Just because you're paranoid

Just because you're paranoid: So Buzz and the missus were doing our monthly shopping at Sam's Club this weekend--bottled water, beer, toilet paper. When we got to the checkout, the clerk told us that our account had changed. We could no longer use a debit card but had to pay with cash. (We didn't have that much cash on us, so we put back the toilet paper and kept the beer. Priorities, priorities.)

We then went to the service desk to find out what was up with our account, since Buzz has not yet become such a deadbeat that we can't card things at Sam's. The answer was surprising: Because of the USA Patriot Act, we would no longer be able to use our debit card at the wholesale store unless Sam's had a drivers license number on file.

"Have you ever read that act?" a clerk asked. "You should. It's a scary piece of paper."

Damn scary. Oh sure, we've all heard about how the Patriot Act is whittling away at our civil liberties, limiting defendants' right to counsel, freeing federal agents' hands to do secret searches, expanding wiretaps, etc. But what are a few limits on our rights compared with preventing a red-blooded American from securing a big bag o' butt-wipe? With all the assholes in the Bush administration, you'd think they'd favor the free flow of Charmin. (Buh-dump-bump.)

Buzz spent a couple of days phoning and e-mailing Wal-Mart headquarters to find out why the anti-terrorism bill was interfering with our Sam's shopping experience. Has a gallon can of Beef-a-Roni become a WMD? (Makes sense, sorta.) A company spokesman told us that the clerk was mistaken. The Patriot Act has nothing to do with Sam's Club, but if we gave him our membership number, he'd try to uncover what the real problem was. Right, like we're dumb enough to fall for that one. Instead, we think we'll surf over to www.aclu.org and see what we can do to keep the mass consumer goods flowing--oh, and civil liberties, too.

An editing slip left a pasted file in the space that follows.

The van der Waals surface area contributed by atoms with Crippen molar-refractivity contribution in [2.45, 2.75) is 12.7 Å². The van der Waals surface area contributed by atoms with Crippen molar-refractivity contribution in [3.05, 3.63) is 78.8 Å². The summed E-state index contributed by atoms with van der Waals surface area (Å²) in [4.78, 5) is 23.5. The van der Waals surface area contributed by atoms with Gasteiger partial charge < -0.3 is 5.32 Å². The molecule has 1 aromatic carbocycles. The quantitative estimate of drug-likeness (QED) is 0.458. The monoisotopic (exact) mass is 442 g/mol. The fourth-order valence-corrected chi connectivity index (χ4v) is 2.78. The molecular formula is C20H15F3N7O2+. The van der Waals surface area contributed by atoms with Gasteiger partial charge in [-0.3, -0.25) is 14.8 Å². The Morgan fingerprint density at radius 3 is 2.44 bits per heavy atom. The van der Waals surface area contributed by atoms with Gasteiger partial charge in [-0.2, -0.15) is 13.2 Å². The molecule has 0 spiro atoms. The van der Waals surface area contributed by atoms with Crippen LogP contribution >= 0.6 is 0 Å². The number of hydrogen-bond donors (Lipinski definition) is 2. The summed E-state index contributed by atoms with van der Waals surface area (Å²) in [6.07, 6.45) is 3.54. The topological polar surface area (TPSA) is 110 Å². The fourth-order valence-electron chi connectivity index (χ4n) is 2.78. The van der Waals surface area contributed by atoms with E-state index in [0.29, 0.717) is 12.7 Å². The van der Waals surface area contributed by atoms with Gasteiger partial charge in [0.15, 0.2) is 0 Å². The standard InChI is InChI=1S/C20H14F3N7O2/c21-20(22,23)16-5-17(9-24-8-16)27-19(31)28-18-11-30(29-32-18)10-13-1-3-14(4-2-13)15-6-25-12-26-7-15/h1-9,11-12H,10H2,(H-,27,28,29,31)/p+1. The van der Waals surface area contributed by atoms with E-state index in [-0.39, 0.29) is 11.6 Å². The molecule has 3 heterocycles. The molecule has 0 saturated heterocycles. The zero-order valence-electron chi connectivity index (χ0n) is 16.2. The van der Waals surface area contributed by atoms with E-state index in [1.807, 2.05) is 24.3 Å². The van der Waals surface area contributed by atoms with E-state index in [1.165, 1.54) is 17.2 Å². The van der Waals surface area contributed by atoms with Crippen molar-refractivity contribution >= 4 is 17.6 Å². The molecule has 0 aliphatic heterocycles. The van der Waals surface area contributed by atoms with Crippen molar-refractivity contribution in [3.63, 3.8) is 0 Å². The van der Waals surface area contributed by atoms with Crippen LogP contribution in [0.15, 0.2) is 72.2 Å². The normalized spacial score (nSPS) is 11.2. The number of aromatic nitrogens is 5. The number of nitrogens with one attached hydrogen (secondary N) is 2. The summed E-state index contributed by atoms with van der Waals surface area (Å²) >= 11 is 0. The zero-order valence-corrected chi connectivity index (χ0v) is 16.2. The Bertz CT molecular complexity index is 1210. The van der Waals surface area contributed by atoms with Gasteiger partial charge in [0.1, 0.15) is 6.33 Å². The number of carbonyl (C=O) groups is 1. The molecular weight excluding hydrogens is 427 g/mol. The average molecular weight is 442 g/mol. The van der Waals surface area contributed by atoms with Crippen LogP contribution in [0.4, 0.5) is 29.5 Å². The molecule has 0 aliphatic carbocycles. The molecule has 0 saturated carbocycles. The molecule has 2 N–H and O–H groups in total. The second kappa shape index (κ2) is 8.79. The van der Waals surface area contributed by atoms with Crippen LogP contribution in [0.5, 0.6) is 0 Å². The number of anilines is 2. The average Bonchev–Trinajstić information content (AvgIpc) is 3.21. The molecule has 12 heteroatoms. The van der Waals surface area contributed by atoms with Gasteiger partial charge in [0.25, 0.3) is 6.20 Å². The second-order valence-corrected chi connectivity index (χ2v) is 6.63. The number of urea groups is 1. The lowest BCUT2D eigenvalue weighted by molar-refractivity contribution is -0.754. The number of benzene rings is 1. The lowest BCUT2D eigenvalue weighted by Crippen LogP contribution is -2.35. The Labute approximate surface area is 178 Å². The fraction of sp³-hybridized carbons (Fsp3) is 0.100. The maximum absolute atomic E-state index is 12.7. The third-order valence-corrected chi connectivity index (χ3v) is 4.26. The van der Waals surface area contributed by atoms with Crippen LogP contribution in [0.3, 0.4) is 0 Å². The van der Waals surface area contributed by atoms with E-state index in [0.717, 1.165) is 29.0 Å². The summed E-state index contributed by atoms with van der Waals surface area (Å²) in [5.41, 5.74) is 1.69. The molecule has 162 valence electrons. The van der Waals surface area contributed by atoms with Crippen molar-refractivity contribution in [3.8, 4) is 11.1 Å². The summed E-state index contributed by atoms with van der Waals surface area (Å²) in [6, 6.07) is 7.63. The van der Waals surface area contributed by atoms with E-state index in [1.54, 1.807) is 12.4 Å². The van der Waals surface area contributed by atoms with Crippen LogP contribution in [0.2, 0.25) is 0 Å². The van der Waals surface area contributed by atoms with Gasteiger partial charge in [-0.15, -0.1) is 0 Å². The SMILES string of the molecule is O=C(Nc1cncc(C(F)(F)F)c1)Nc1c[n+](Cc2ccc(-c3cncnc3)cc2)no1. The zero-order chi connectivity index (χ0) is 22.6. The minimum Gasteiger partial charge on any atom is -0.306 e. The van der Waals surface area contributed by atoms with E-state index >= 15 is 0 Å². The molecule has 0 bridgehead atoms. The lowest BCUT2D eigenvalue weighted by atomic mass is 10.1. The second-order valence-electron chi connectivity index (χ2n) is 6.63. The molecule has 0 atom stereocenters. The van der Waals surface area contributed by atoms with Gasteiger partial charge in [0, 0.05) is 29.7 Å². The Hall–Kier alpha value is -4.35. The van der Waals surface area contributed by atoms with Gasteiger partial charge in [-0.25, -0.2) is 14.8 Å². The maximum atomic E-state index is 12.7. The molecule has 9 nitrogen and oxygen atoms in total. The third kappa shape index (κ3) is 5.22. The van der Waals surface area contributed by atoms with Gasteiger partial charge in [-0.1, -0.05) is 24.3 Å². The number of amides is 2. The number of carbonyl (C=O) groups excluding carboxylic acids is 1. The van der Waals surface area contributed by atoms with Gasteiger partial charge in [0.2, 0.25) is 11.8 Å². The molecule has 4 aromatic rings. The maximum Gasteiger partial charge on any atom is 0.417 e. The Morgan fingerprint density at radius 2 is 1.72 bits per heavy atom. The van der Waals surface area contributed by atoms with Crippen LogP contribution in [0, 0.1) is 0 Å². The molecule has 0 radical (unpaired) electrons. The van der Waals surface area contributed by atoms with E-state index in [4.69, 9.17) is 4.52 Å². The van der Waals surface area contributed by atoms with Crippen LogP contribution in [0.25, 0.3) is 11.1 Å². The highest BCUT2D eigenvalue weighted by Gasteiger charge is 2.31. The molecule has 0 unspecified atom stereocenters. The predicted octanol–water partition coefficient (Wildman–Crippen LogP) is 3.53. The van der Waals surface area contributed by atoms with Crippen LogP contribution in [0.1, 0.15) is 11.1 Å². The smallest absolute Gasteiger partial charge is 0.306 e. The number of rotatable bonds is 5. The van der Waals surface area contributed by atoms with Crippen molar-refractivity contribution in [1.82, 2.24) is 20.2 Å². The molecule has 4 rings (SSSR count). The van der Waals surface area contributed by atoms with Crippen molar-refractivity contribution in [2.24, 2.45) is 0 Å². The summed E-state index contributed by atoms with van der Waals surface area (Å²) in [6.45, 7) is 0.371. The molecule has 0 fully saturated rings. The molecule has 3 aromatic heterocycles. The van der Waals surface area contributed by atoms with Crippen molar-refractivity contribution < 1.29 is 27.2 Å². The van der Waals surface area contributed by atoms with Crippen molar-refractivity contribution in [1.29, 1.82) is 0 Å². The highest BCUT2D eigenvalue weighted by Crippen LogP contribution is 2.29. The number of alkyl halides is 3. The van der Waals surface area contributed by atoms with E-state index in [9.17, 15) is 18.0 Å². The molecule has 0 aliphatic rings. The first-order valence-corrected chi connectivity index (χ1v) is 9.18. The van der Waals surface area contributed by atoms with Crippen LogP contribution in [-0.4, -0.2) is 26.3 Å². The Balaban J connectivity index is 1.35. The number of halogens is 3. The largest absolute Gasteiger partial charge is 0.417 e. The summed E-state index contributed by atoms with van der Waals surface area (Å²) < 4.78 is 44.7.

Movin' on up: The Dallas Observer has now relocated to new offices at 2501 Oak Lawn Avenue, at the corner of Maple Avenue. Come pay us a visit. Oh, and if anyone runs into Laura Miller, tell her we found something of hers while we were cleaning out the old basement: her sense of populist outrage. It's a little shriveled and dusty but might still work. --Patrick Williams

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